Is this sort of cosy-tie up, the undisclosed nature of the relationship by the BBC, the cynical skewing of news priorities to promote its friends and associates – is any of this really worthy of a public service broadcaster?

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Sadly, the support we might have expected from the Evening Times and its sister paper, the Herald, as we inquired into the affairs of NHS Greater Glasgow and Clyde did not prove to be forthcoming.
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Talking about cosy tie-ups, we have just had the results of the year-long Glas-goals health campaign organised by the American-owned Glasgow Evening Times ‘in partnership with’ NHS Greater Glasgow and Clyde. According to a supplement in the paper – paid for by whom? your guess is as good as mine – the campaign set out ‘to make a difference and to have a few laughs along the way. What a year we had’. These are the words of the editor, Tony Carlin.

What a year, indeed. ‘It is estimated’ – always beware these words; they lack precision – that readers of the Evening Times stubbed out 15 million cigarettes. Oh, really? How was this impressive ‘estimate’ arrived at? Did a team of health workers trawl the streets of Glasgow for a year picking up every one of the 15 million stubbed-out fags and bring them dutifully to Mr Carlin’s editorial office for his inspection?

It is worth noting – it is always worth noting such things – that Newsquest, the paper’s owners, have a close business relationship with NHS Greater Glasgow and Clyde. Newsquest reported last year that it had signed a contract, presumably a lucrative one, to print the health board’s ‘newspaper’, distributed free to unsuspecting households. The nature of the arrangement over the Glas-goals campaign has not been disclosed. But, of course, it would be churlish not to celebrate the results. Fifteen million stubbed-out cigarettes is certainly worth a few laughs along the way.

As it happens, I was in at the start of Glas-goals; I was an unwelcome intruder. In the week it was launched in the Evening Times, I wrote to every board member of NHS Greater Glasgow and Clyde giving notice of the Scottish Review’s investigation into the redevelopment of Blawarthill hospital, in the west of Glasgow, for a private nursing home and putting seven questions about the deal. Our investigation continued for several months and provoked a debate in the Scottish Parliament. Sadly, the support we might have expected from the Evening Times and its sister paper, the Herald, as we inquired into the affairs of NHS Greater Glasgow and Clyde did not prove to be forthcoming. Perhaps the two jolly partners – the NHS board and the Evening Times – were too busy having a few laughs along the way to notice our concerns about Blawarthill.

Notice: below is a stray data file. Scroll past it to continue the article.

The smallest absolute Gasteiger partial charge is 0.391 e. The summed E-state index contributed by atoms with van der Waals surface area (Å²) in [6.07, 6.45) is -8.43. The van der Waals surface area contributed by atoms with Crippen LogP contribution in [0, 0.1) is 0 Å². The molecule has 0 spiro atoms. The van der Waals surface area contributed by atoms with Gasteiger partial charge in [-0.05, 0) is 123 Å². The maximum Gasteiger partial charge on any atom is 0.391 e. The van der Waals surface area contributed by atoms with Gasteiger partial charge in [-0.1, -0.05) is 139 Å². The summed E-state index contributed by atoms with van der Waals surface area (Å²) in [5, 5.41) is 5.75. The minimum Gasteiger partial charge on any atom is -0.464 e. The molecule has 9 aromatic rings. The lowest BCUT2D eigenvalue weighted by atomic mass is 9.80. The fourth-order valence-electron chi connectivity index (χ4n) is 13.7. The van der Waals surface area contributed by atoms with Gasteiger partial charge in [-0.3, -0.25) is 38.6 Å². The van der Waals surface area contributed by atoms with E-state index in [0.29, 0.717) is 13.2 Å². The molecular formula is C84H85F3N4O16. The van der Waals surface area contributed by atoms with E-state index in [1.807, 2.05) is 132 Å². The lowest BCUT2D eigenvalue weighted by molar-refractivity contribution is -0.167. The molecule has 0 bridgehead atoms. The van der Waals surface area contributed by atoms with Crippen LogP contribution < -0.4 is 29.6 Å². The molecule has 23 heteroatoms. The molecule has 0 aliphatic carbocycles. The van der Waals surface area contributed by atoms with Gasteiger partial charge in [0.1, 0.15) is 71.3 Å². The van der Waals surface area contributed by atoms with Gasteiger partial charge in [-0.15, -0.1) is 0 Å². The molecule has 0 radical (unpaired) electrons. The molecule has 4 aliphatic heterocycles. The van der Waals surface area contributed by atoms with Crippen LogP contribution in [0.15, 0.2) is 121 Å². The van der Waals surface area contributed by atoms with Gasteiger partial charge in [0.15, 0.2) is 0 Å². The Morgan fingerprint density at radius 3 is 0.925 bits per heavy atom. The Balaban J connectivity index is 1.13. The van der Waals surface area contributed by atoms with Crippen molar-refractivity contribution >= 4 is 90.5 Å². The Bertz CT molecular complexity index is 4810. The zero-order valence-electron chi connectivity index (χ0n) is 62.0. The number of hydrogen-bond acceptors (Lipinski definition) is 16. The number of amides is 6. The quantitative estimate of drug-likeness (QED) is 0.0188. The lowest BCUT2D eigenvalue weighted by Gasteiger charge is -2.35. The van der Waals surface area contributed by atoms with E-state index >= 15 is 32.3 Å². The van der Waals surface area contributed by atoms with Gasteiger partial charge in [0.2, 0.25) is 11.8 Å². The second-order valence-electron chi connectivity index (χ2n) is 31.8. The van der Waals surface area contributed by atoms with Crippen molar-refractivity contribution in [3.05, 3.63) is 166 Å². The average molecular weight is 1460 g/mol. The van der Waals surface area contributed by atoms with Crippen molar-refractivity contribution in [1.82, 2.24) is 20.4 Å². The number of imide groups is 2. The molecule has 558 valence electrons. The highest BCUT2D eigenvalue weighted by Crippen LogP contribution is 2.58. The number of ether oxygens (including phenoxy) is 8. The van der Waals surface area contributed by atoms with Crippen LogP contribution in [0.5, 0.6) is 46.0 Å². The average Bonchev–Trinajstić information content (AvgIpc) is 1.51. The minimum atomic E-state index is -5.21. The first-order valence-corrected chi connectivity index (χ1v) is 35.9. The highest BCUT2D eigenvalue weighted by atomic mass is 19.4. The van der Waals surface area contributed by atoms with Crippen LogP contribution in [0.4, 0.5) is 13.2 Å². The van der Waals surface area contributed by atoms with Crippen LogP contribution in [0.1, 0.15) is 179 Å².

In the end, these concerns proved to be wholly justified. The Blawarthill redevelopment collapsed in acrimony and chaos. It was a fiasco.

At the time, however, it all looked rather different. I still have a copy of the email sent by the head of PR at NHS Greater Glasgow and Clyde to his board members dismissing the Scottish Review as an online publication of no significance, assuring them that our concerns were ‘sensational’ and unfounded, and comparing our negativity unfavourably with the many pages of health promotion about to be facilitated by the Glasgow Evening Times.

 

This article was reproduced with the kind permission of Kenneth Roy.
Read Kenneth Roy in the Scottish Review.